Published on December 17th, 2021 | by Amirul Mukminin0
EV, Battery Manufacturers In China Face Shortage Of Graphite
In addition to lithium, nickel and cobalt, graphite is one of the key ingredients to make EV batteries
With almost 3 million electric and plug-in hybrid vehicles sold in the first 11 months of 2021, which is a 170% increase over the same period in 2020, the Chinese EV market is growing fast – perhaps too fast for major battery and EV manufacturers in the People’s Republic, which are reportedly worried about about the supply of graphite.
In addition to lithium, nickel and cobalt, graphite is one of the key ingredients to make EV batteries. The material, in both natural and synthetic forms, is used for the anode, which is the negative end of a lithium-ion battery. According to this website, a large EV battery requires about 25 kg of graphite for the anode.
Approximately 70% of all graphite comes from China but with the steady growth in demand for EVs in recent years, there are legitimate concerns that there may not be enough graphite in the market for local manufacturers such as Contemporary Amperex Technology Co Ltd (CATL) to secure.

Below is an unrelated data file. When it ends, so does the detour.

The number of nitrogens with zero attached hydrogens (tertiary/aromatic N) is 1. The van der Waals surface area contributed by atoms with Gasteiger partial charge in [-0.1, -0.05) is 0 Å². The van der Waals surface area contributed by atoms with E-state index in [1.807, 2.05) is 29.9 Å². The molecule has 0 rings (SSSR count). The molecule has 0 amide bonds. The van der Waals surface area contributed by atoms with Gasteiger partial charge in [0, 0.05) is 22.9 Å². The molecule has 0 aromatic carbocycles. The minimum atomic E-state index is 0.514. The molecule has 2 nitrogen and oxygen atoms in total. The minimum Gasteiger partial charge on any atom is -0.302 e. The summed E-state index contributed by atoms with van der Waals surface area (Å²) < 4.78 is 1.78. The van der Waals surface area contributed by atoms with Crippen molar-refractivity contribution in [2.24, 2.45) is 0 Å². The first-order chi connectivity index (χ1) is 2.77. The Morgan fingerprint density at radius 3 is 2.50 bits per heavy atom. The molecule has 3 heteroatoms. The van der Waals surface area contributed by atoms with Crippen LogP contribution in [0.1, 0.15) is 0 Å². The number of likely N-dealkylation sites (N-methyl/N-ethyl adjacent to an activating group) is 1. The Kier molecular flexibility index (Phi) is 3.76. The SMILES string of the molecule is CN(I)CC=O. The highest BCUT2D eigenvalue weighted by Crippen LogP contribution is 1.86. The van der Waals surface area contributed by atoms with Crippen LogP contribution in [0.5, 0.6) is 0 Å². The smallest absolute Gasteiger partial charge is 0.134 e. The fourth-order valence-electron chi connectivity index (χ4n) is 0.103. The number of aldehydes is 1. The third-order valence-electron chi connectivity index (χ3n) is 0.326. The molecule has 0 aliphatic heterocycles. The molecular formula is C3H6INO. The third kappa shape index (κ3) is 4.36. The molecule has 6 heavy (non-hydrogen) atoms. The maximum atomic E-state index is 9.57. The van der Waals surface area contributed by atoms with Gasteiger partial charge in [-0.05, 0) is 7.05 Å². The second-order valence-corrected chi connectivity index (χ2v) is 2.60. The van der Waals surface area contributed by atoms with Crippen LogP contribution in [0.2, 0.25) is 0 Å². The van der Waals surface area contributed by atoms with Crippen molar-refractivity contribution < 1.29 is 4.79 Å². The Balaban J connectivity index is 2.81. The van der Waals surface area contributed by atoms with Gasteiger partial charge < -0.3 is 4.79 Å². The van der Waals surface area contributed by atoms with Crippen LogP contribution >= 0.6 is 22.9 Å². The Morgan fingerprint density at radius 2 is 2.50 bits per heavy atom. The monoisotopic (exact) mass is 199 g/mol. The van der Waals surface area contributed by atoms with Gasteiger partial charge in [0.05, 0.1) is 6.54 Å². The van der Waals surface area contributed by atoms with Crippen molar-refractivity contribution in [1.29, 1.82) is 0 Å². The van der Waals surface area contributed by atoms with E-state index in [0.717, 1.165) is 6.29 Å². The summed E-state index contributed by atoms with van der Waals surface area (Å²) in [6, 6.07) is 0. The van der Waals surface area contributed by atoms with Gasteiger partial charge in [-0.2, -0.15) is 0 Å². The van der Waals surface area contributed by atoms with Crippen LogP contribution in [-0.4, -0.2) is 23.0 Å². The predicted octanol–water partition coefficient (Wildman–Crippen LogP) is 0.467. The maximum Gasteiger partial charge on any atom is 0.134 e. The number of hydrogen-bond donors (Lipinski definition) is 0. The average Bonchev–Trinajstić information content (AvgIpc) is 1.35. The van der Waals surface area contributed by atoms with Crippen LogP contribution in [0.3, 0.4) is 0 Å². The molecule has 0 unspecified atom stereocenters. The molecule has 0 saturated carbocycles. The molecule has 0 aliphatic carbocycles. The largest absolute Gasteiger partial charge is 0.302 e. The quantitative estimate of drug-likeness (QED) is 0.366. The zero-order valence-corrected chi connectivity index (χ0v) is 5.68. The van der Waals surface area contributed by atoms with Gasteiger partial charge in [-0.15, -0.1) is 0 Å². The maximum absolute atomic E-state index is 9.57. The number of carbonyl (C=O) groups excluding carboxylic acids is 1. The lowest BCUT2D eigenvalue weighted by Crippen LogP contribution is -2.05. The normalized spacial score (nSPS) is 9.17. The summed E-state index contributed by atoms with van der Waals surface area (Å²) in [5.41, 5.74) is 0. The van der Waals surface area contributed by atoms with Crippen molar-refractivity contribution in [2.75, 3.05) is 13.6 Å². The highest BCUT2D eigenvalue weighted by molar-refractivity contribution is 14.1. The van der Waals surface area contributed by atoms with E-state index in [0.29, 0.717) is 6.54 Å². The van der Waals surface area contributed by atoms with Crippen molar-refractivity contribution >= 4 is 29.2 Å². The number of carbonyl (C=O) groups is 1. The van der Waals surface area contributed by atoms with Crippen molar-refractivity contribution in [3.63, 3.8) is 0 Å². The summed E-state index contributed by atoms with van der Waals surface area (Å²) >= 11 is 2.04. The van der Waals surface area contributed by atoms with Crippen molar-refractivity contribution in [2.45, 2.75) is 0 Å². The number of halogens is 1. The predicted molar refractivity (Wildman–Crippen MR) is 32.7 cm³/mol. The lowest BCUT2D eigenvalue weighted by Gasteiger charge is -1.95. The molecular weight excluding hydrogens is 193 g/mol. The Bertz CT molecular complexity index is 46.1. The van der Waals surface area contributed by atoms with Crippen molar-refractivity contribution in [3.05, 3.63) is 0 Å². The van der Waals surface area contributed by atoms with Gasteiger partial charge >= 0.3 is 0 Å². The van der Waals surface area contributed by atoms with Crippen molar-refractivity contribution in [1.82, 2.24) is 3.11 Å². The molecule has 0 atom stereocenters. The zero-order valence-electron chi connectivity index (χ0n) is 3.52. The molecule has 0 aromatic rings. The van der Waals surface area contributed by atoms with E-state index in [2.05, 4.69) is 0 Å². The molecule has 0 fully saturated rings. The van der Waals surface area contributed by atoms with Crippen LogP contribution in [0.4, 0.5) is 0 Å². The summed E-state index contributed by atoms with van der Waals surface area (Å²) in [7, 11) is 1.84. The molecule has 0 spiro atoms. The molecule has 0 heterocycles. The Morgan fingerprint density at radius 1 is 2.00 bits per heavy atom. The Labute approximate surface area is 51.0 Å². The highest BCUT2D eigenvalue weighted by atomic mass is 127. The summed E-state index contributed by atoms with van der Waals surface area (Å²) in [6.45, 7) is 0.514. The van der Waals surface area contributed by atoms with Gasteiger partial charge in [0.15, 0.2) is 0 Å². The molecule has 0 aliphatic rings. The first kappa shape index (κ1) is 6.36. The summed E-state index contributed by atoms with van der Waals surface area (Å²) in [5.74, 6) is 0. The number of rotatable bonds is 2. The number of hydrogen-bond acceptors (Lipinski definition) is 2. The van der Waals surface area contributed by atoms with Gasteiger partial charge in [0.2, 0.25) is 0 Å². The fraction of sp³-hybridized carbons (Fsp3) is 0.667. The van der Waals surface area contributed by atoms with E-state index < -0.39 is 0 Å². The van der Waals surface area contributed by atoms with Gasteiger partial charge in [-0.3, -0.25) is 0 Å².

Consultancy Benchmark Mineral Intelligence (BMI) forecasts a roughly 20,000 tonne graphite deficit in 2022, which is bad news, especially when compared to a similar-sized surplus last year. An industrial source claimed that the amount is enough to make batteries for 250,000 EVs.
Even before the deficit, domestic prices of anode-grade graphite flake have already gone up almost 40% year-to-date at 4,500 yuan (approximately RM2,976) per tonne. With the demand for battery anodes expected to grow by an average of 27% per year over the next decade, a steady increase in prices is a certainty.
The situation is set to worsen starting February next year as local authorities look to cut down production of graphite during the Winter Olympics as part of efforts to reduce pollution and ensure blue skies. This coincides with the fact that graphite mines in Northeast China tend to close during the winter months due to extreme cold temperatures.
To battle the imminent shortage, CATL is reportedly studying using the natural form of graphite in battery anodes as an alternative to artificial graphite because of greater availability. However, natural graphite may not offer the same level of performance compared to the artificial version.